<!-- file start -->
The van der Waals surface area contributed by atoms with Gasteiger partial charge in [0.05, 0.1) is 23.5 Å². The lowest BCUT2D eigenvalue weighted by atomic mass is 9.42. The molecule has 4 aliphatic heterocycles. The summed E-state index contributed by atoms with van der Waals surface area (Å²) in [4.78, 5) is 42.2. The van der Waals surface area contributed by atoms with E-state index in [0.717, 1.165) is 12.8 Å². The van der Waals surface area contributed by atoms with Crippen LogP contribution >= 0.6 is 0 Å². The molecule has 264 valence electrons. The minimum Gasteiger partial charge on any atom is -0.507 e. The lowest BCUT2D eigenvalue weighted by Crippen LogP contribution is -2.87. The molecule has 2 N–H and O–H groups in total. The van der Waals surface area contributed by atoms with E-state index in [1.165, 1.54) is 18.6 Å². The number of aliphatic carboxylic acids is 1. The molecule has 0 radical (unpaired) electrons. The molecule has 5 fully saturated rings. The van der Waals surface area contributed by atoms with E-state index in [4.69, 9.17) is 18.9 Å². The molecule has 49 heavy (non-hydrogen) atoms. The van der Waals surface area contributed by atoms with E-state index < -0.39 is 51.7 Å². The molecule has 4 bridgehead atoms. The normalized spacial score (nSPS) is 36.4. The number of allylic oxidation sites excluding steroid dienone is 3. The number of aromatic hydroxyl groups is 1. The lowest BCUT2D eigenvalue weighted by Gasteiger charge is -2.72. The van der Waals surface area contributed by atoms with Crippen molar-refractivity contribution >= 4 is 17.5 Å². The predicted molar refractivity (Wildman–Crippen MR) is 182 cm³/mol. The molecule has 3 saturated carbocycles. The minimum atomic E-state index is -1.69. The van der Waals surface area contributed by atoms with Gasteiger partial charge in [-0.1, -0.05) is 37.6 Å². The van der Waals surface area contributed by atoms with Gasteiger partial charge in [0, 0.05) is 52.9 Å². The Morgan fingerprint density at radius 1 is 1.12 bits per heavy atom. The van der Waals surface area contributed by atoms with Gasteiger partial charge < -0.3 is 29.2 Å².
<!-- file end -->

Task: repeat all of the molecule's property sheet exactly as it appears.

The van der Waals surface area contributed by atoms with Gasteiger partial charge in [0.05, 0.1) is 23.5 Å². The lowest BCUT2D eigenvalue weighted by atomic mass is 9.42. The molecule has 4 aliphatic heterocycles. The summed E-state index contributed by atoms with van der Waals surface area (Å²) in [4.78, 5) is 42.2. The van der Waals surface area contributed by atoms with E-state index in [0.717, 1.165) is 12.8 Å². The van der Waals surface area contributed by atoms with Crippen LogP contribution >= 0.6 is 0 Å². The molecule has 264 valence electrons. The minimum Gasteiger partial charge on any atom is -0.507 e. The lowest BCUT2D eigenvalue weighted by Crippen LogP contribution is -2.87. The molecule has 2 N–H and O–H groups in total. The van der Waals surface area contributed by atoms with E-state index in [1.165, 1.54) is 18.6 Å². The number of aliphatic carboxylic acids is 1. The molecule has 0 radical (unpaired) electrons. The molecule has 5 fully saturated rings. The van der Waals surface area contributed by atoms with E-state index in [4.69, 9.17) is 18.9 Å². The molecule has 49 heavy (non-hydrogen) atoms. The van der Waals surface area contributed by atoms with E-state index < -0.39 is 51.7 Å². The molecule has 4 bridgehead atoms. The normalized spacial score (nSPS) is 36.4. The number of allylic oxidation sites excluding steroid dienone is 3. The number of aromatic hydroxyl groups is 1. The lowest BCUT2D eigenvalue weighted by Gasteiger charge is -2.72. The van der Waals surface area contributed by atoms with Crippen molar-refractivity contribution >= 4 is 17.5 Å². The predicted molar refractivity (Wildman–Crippen MR) is 182 cm³/mol. The molecule has 3 saturated carbocycles. The minimum atomic E-state index is -1.69. The van der Waals surface area contributed by atoms with Gasteiger partial charge in [-0.1, -0.05) is 37.6 Å². The van der Waals surface area contributed by atoms with Gasteiger partial charge in [0, 0.05) is 52.9 Å². The Morgan fingerprint density at radius 1 is 1.12 bits per heavy atom. The van der Waals surface area contributed by atoms with Gasteiger partial charge < -0.3 is 29.2 Å².